Slide 27 - Field Digital Mammography Better on all counts Dense breast Younger women Less radiation
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Slide 33 - Ultrasound First imaging <35, and men To clarify lumps and cysts on mammogram To do image guided biopsy To look at axilla (armpit)
Slide 34 - Ultrasound
Slide 35 - Cyst
Slide 36 - Fibroadenoma
Slide 37 - Ultrasound guided biopsy
Slide 38 - Ultrasound guided biopsy Needle guided into abnormality under direct vision Can be needle test (FNA) Or Core biopsy Uses local anaesthetic Takes 5-10 minutes “a bit like getting ears pierced” Complications- bruising, pain
Slide 39 - Ultrasound guided biopsy Quick very accurate results A patient specific individual plan if surgery required Tumour grade if malignant Hormone receptor status (Tamoxifen, herceptin) Size and extent of mass(es) Lymphnodes Test done Tuesday, results Friday
Slide 40 - Core Biopsy Needle
Slide 41 - Ultrasound guided biopsy
Slide 42 - Mammographic stereotactic biopsy Mass seen on mammogram, not on ultrasound Micro-calcification “chalky bits”- can be benign, can be malignant or pre-malignant (DCIS) No lump felt Standard core biopsy Vacuum assisted core biopsy Special devices
Slide 43 - Mammographic stereotactic biopsy Previously may have needed general anaesthetic surgery to remove abnormality Now outpatient procedure under local anaesthetic Most turn out to be benign
Slide 44 - Vacuum assisted biopsy
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Slide 46 - Vacora vs 14G biopsy
Slide 47 - Sample can be x-rayed
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Slide 51 - Breast MR (magnetic resonance)
Slide 52 - Breast MR Also major investment in breast coils and software for new MR scanner Increased comfort Ease of interpretation (software)
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Slide 54 - Breast MR Recently in press In UK not used in every case Lobular carcinoma Multifocal carcinoma Problem solving when imaging/clinical/pathology do not match Doubts about mastectomy/ local excision Question of recurrence Implants
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Slide 61 - Breast MRI Adds to planning of surgery
Slide 62 - So far We have been talking about diagnosis Imaging also helps during surgery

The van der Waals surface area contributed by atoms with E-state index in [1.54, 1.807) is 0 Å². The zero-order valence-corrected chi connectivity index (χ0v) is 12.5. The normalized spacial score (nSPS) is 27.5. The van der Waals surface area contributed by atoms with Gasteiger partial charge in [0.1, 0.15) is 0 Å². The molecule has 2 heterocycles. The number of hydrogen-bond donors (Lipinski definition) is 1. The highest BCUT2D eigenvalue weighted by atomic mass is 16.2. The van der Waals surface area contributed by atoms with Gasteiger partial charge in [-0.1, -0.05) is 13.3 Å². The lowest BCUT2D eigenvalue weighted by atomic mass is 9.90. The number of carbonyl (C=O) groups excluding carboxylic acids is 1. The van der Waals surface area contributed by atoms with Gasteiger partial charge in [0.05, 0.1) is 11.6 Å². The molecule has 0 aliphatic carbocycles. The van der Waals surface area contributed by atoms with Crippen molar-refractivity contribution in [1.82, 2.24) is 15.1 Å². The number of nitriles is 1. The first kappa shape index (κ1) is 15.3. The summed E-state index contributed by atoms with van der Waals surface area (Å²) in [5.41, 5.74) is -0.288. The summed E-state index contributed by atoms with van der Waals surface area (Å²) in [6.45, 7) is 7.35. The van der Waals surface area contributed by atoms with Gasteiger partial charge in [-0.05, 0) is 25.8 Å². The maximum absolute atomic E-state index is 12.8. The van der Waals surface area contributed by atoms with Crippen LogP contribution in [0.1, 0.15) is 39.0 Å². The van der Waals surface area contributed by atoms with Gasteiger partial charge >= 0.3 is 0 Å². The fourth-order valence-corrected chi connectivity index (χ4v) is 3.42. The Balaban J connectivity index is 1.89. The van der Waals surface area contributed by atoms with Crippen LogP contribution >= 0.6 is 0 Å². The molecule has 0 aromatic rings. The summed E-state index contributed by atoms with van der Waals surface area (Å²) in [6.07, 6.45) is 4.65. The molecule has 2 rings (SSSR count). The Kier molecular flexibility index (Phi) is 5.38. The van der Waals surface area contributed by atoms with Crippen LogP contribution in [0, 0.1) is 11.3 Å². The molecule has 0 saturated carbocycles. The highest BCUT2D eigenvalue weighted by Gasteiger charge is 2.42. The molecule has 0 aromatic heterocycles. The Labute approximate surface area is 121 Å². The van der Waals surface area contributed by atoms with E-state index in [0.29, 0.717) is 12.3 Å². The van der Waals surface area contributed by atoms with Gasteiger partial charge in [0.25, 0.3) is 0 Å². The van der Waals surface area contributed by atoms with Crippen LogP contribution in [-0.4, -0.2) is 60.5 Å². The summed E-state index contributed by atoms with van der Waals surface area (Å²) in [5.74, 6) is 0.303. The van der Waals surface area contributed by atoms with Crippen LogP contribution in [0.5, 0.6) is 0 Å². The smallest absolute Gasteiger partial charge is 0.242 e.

Slide 63 - Localisation of mass not felt Marker with ultrasound Wire with stereotactic mammography Mass can be x-rayed while patient still anaesthetised
Slide 64 - Excised specimen
Slide 65 - Also during surgery-Sentinel Lymph Node Biopsy (SLNB)
Slide 66 - SNLB Small amount radioactivity injected into breast On morning before afternoon surgery Or afternoon before morning surgery Also blue dye in theatre Goes to first lymph node Surgeon uses probe in theatre No drain, much reduced complication rate compared with Node Clearance Seroma, lymphoedema, pain, numbness Overnight stay vs several day stay
Slide 67 - SLNB A small percentage will require further surgery once node examined in lab Nodes examined with ultrasound and FNA prior to surgery Not suitable for everyone
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Slide 69 - Surgical probe
Slide 70 - The Future Tomosynthesis On table sentinel node diagnosis Answers about breast screening
Slide 71 - http://www.youtube.com/watch?v=P5n3Avqqo2c
Slide 72 - To Summarise Blackpool Victoria has opened a brand new breast clinic We have the latest technology available for the best possible care for our patients The new clinic pathway for rapid access and diagnosis will benefit all of our patients Most patients will have a benign diagnosis delivered quickly
Slide 73 - For the few patients who unfortunately have a malignant diagnosis They will be treated quickly, with all of the latest technologies available We should be able to upgrade for the future
Slide 74 - The outlook is good
Slide 75 - Thanks to the team!